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Federal grand jury in Vioxx case

I've previously discussed in passing the problem of federal criminal enforcement of drug marketing laws: the laws are so vaguely written, and the penalties so severe, that even a company that firmly believes it is in the right is likely to settle criminal litigation in order for huge sums to get charges knocked down to a misdemeanor:

Thus every investigation into pharma in the last decade by ambitious federal prosecutors has eventually led to a plea bargain on lesser charges... Prosecutors get a scalp and good headlines without having to risk a loss at trial, and corporate defendants pay the extortion.

Drug companies are reluctant to speak out for fear of being targeted. The District of Massachusetts Health Care Fraud Unit is especially notorious for overreaching: they bullied TAP Pharmaceuticals into a settlement for $885 million, but when they brought individual cases on the same allegations, all ten of the defendants were acquitted, including two from the bench. (Shelley Murphy and Alice Dembner, "All acquitted in drug kickbacks case", Boston Globe, Jul. 15, 2004; Harvey A. Silverglate, "Beantown Shakedown", WSJ, Jun. 24, 2005).

Thus, the news that that same unit has Merck before a federal grand jury investigating sales and marketing practices (WSJ; Pharmalot) is clearly not good news for Merck, whose investors can expect to be shaken down for nine or ten digits. Merck has already turned over every scrap of paper relating to sales and marketing in discovery in the civil case, however, so it is extraordinarily unlikely that the handful of federal prosecutors working on the case have seen something the hundreds of plaintiffs' attorneys reviewing the same documents have not; the effect on the civil cases will be more in terms of bad publicity than in substance.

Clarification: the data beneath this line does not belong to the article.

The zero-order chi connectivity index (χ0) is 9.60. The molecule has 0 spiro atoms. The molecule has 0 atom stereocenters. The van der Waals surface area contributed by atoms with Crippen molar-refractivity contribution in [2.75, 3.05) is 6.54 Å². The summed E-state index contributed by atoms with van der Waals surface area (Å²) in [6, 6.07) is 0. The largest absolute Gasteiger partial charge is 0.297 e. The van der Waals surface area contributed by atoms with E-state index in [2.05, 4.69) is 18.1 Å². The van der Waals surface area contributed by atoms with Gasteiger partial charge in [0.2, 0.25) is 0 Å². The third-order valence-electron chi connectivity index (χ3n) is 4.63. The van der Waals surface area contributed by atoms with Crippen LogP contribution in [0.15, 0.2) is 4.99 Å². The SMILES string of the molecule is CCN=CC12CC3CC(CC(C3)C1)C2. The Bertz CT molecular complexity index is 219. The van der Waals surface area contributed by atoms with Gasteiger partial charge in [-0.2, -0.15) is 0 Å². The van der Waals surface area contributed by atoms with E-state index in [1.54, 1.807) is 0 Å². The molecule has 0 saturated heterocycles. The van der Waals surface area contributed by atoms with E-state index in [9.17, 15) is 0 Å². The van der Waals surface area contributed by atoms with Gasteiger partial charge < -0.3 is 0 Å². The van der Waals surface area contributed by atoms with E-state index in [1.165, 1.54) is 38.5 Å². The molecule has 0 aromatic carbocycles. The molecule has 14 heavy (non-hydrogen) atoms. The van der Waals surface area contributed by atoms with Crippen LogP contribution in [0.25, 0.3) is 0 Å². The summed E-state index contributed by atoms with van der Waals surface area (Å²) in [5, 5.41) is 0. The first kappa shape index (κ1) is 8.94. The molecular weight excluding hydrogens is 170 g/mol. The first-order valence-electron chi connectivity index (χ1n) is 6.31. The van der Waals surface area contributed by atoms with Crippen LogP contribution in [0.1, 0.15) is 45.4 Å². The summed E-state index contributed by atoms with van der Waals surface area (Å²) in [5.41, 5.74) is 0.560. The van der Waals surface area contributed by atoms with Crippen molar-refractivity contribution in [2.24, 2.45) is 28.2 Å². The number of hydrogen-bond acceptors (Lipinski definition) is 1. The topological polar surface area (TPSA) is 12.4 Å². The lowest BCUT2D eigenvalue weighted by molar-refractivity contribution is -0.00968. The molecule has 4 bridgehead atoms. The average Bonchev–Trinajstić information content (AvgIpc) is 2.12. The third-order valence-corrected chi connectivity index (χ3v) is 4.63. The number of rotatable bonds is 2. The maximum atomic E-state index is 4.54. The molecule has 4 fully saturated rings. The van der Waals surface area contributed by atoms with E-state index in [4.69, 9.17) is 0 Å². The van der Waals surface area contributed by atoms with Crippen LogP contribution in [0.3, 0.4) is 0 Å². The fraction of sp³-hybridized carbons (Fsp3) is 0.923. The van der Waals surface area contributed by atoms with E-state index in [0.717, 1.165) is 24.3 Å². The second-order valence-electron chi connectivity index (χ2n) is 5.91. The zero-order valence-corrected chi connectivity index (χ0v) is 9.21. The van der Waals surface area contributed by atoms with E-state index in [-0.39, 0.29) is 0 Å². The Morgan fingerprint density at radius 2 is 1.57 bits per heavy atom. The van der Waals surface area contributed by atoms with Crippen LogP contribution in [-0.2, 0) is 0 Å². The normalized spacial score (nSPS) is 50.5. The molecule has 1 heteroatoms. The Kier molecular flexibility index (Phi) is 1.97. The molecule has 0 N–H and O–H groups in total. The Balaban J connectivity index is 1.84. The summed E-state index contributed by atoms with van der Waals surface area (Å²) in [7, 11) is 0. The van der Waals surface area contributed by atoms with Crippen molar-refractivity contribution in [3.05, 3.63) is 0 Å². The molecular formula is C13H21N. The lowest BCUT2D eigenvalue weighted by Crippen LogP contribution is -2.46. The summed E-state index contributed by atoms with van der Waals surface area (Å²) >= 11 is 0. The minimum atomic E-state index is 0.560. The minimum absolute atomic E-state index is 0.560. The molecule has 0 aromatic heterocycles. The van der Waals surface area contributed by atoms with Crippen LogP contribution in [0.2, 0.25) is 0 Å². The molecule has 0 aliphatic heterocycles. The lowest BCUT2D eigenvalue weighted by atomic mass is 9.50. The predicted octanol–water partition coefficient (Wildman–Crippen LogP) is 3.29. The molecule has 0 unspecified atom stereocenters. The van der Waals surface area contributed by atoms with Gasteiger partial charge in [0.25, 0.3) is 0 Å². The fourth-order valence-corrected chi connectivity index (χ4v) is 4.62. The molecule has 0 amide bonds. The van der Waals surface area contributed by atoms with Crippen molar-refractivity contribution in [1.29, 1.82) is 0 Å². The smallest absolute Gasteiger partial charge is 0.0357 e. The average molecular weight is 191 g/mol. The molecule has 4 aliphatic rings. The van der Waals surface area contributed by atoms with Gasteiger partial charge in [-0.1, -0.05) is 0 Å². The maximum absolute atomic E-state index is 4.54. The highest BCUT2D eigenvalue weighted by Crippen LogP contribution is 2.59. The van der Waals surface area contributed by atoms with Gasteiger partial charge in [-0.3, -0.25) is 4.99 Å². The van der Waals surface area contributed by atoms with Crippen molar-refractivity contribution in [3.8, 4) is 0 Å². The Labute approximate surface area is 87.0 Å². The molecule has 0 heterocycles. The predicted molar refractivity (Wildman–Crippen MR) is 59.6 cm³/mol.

(Similarly: Eli Lilly and Zyprexa [NY Times via Burch])

Update: Joan McPhee comments in the January 21 National Law Journal:

The government's recent aggressive campaign to prosecute and punish the dissemination of truthful, nonmisleading off-label information by pharmaceutical manufacturers provides a stark illustration. Not content to limit its prosecutions to false or misleading statements or other inherently wrongful conduct, the government has extended its theory of criminal wrongdoing to reach truthful, nonmisleading speech about a lawful activity that physicians routinely and responsibly engage in on a daily basis throughout the country � namely, off-label prescribing, often in circumstances in which the off-label use is not only medically accepted, but also the "standard of care" in the treatment of life-threatening illnesses such as cancer. This truthful, nonmisleading speech includes the dissemination of peer-reviewed journal articles and other scientific and medical research.

There is no one sitting in jail for being convicted of talking about potentially beneficial new medical therapies, and there is a dearth of legal precedent to support the government's overbroad theory of criminality. And yet, while there are strong legal and constitutional defenses to the government's attempted criminalization of truthful, nonmisleading off-label dissemination, there is no available avenue for targeted corporations to gain access to a judge or jury without risking corporate death akin to that of Arthur Andersen. And so they plead and pay, and the public shareholders and other corporate stakeholders pay the price, without benefit of anything even approaching the due process upon which we rightly rely for the fair resolution of legal disputes.

See also Tracy Miner in the Legal Times.

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Rafael Mangual
Project Manager,
Legal Policy

Manhattan Institute


Published by the Manhattan Institute

The Manhattan Insitute's Center for Legal Policy.